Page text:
Over the course of her 13-year career at Bowdoin, women’s basketball Head Coach Adrienne Shibles has impacted the lives of each of her athletes and brought the program to unprecedented heights. Under her leadership, the team appeared at the NCAA tournament 11 times and won two NESCAC championships, solidifying Shibles’ spot as Bowdoin’s winningest women’s basketball coach of all time. Shibles, who recently accepted a head coaching position at Dartmouth College, leaves an indelible mark on the program that will persist even after her departure from Bowdoin.
While saddened to see her go, players expressed an overwhelming sense of gratitude to have had her as a coach and mentor.
“I wish everyone could have a mentor like Coach Shibles as a young woman figuring themselves out in college,” Dorian Cohen ’21, a member of the women’s basketball team, said in a Zoom interview with the Orient.
“She’s been a really influential mentor in my life, and I’m just really thankful that I got four years with her,” Annie Maher ’21, another member of the women’s basketball team, said in a Zoom interview with the Orient.
Shibles’ impact was so strong that even recent alumni still credit her mentorship abilities.
“For me, she just embodies what it means to be an advocate, and she really embraced what it meant to be a coach,” Olivia Ware ’20, an alumna of the women’s basketball team, said in a Zoom interview with the Orient.
While Shibles may have been a coach first and foremost, her athletes cited that her influence extended well beyond the court.
“She is one of the first people to cheer me on when something good happens,” Maddie Hasson ’20, a former member of the women’s basketball team, said in a Zoom interview with the Orient. “She’s someone I go to for advice, basketball-related and otherwise. I think that she’s really shown all of us that she’s willing to show up for us no matter what, and she’s there as a mentor long after we leave Bowdoin.”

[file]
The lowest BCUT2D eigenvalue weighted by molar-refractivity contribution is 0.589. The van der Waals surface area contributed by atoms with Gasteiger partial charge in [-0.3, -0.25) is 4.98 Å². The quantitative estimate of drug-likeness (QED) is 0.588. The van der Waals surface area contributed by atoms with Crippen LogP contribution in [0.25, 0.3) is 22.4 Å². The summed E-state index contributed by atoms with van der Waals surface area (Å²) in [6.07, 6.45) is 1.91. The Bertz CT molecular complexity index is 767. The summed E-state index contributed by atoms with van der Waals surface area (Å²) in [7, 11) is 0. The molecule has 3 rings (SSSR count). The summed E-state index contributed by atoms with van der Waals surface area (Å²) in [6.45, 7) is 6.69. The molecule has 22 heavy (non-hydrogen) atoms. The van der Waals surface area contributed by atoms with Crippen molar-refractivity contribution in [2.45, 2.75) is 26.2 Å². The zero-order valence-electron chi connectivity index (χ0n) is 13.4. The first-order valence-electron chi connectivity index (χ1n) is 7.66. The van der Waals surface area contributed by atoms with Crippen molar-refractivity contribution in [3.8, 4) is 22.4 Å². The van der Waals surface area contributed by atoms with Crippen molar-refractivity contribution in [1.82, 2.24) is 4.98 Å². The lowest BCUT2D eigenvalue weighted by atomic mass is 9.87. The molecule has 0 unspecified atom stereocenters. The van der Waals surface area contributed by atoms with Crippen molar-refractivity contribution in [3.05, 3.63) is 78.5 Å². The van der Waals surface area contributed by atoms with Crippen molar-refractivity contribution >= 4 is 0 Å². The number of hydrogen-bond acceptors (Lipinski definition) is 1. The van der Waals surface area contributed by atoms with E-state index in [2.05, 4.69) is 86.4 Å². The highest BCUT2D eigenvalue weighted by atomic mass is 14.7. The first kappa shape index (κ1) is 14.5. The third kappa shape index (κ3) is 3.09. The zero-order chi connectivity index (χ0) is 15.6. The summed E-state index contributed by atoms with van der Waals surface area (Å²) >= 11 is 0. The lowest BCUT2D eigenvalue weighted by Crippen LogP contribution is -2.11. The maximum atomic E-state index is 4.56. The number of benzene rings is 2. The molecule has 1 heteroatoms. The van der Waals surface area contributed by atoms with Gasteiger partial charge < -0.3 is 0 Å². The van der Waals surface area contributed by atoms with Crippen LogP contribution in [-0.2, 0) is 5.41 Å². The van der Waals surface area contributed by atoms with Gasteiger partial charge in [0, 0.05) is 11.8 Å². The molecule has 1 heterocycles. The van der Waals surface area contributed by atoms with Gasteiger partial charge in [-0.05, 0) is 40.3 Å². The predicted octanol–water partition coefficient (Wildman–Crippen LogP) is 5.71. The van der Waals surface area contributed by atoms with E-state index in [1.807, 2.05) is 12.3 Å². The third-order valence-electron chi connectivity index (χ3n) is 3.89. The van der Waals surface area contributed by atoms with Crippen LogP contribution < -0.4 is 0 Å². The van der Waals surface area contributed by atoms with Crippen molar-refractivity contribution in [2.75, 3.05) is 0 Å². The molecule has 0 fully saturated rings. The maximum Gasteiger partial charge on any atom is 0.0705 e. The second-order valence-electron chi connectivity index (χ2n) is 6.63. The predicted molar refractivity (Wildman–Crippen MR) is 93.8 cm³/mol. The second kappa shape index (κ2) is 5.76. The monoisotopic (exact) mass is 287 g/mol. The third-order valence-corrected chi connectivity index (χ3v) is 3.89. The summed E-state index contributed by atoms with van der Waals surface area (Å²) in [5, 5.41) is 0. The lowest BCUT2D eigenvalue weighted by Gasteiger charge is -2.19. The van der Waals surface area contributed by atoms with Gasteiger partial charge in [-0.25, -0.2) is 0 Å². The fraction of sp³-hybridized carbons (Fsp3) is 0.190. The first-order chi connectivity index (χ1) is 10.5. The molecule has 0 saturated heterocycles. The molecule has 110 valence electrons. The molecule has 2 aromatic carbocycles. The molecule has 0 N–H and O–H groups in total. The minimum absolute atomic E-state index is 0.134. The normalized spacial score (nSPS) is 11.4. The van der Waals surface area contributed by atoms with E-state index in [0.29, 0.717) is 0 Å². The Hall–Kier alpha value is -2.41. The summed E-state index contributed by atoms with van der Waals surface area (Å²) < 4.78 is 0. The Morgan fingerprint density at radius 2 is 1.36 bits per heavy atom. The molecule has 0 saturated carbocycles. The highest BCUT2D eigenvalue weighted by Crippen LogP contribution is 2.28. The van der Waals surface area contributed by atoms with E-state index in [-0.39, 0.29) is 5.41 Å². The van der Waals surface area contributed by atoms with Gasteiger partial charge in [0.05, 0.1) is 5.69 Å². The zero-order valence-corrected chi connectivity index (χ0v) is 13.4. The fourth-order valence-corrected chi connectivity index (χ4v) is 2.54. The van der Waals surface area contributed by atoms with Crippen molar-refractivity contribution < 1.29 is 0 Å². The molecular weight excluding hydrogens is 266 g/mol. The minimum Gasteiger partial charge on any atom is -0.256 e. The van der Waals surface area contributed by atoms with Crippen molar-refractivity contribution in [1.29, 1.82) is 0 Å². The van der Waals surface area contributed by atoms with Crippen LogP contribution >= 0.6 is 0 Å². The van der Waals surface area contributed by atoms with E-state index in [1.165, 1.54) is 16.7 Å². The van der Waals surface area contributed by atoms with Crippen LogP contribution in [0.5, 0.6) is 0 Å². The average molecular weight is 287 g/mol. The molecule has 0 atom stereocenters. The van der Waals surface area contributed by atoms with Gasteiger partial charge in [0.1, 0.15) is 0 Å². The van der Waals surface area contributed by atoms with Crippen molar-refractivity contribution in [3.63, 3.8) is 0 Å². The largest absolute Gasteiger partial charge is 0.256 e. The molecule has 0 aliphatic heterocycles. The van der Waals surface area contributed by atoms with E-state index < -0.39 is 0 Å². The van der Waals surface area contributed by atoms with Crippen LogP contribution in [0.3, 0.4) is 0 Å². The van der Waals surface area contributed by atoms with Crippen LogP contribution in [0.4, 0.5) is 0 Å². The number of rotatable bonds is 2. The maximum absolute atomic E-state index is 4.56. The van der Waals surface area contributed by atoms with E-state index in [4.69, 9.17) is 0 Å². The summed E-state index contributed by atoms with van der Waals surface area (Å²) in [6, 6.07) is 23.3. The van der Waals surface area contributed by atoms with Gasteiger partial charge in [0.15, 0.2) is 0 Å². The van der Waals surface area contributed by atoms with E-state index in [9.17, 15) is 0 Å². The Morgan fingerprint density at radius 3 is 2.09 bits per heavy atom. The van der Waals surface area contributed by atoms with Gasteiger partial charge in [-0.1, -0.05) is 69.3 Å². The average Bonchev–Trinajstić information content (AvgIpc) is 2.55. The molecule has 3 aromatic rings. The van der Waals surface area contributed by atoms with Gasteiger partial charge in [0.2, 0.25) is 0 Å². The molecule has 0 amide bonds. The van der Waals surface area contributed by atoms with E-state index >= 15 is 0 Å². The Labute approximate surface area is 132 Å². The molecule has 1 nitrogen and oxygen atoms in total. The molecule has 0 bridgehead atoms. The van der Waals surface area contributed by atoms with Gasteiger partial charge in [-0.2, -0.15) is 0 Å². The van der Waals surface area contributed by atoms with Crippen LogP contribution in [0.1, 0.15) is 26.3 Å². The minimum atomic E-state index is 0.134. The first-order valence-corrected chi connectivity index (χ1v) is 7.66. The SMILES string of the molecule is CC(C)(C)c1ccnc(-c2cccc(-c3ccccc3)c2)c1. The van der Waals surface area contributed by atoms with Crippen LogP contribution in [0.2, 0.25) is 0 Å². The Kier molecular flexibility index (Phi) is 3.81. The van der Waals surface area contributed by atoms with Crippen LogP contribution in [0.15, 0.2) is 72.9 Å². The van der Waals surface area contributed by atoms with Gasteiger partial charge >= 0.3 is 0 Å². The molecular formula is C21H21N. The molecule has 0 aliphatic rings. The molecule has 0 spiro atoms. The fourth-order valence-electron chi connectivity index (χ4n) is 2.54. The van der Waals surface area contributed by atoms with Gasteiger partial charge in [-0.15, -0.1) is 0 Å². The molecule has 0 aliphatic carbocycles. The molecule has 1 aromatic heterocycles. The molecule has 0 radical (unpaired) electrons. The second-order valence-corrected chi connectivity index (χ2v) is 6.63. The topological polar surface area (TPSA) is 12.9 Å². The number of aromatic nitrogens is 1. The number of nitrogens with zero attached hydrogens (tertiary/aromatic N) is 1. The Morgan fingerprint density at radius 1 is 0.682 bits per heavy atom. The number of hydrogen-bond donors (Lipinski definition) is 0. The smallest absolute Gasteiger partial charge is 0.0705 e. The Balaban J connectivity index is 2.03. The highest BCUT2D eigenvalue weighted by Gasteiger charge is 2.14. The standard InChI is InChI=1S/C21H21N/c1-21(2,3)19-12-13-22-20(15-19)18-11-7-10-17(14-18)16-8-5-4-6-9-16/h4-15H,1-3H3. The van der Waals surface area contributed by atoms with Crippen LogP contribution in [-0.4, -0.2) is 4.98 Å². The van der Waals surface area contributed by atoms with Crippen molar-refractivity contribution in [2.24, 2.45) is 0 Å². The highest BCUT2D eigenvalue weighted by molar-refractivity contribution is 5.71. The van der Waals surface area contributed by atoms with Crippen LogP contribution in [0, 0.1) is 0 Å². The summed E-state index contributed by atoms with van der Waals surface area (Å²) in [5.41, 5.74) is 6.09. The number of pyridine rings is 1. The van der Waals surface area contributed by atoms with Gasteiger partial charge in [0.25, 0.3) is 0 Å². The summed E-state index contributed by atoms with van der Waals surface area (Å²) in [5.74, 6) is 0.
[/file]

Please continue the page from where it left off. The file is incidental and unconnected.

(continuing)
Shibles fostered an atmosphere of mutual trust and respect in the team, which proved instrumental to both her own and the team’s success.
“She really enforced the idea of trust and vulnerability and of being open… and saying no to things and having real emotions,” Cohen said.
For Shibles, it was just as important to foster the development of her athletes as individuals as it was to help them grow as players.
“She taught us the importance of being not just exceptional basketball players, but overall good people, and to give back to the community,” Ware said.
Shibles’ emphasis on developing her athletes’ character started well before players became members of her team.
“She’s not going to recruit the best player on the court if they have a terrible attitude on the bench,” Maher said. “She’s really looking for people that are going to buy into this program. I think by recruiting players that are good people, it creates an atmosphere that develops a successful program because everyone just has a lot of buy-in.”
Once the recruits arrived at Bowdoin, players were able to develop their leadership skills through Shibles’ shared leadership model.
“[In this model,] everyone on the team has a voice and a say in what’s happening with the team—even [first years] are contributing in small team meetings. She’s pushing them to talk on the court and [to] hold older players accountable,” Maher said. “As a [first year], I was pretty timid and relied on the older players quite a bit, but [Shibles] really pushed me to work in areas that I didn’t even know I could get better at.”
Reflecting on a favorite memory from her career, Hasson recalled not just her excitement at winning the NESCAC Championship in 2020, but that so many Bowdoin women’s basketball alumni who had played for Shibles were there to share in the moment.
“I think that really speaks to the connection between all of us and how she’s established such a strong program. There are so many people who feel connected just because we’ve all played under the same coach,” Hasson said.
Shibles leaves a powerful legacy that will live on in her athletes and in Bowdoin athletics at large for years to come.
“Our team values are what make us successful—our commitment to high standards, our passion to compete, our accountability—and I think those are things that have stemmed from her,” Cohen said. “But, those are [also] standards that we work on and update as a team, so even though Coach Shibles is leaving, those standards and values will persist.”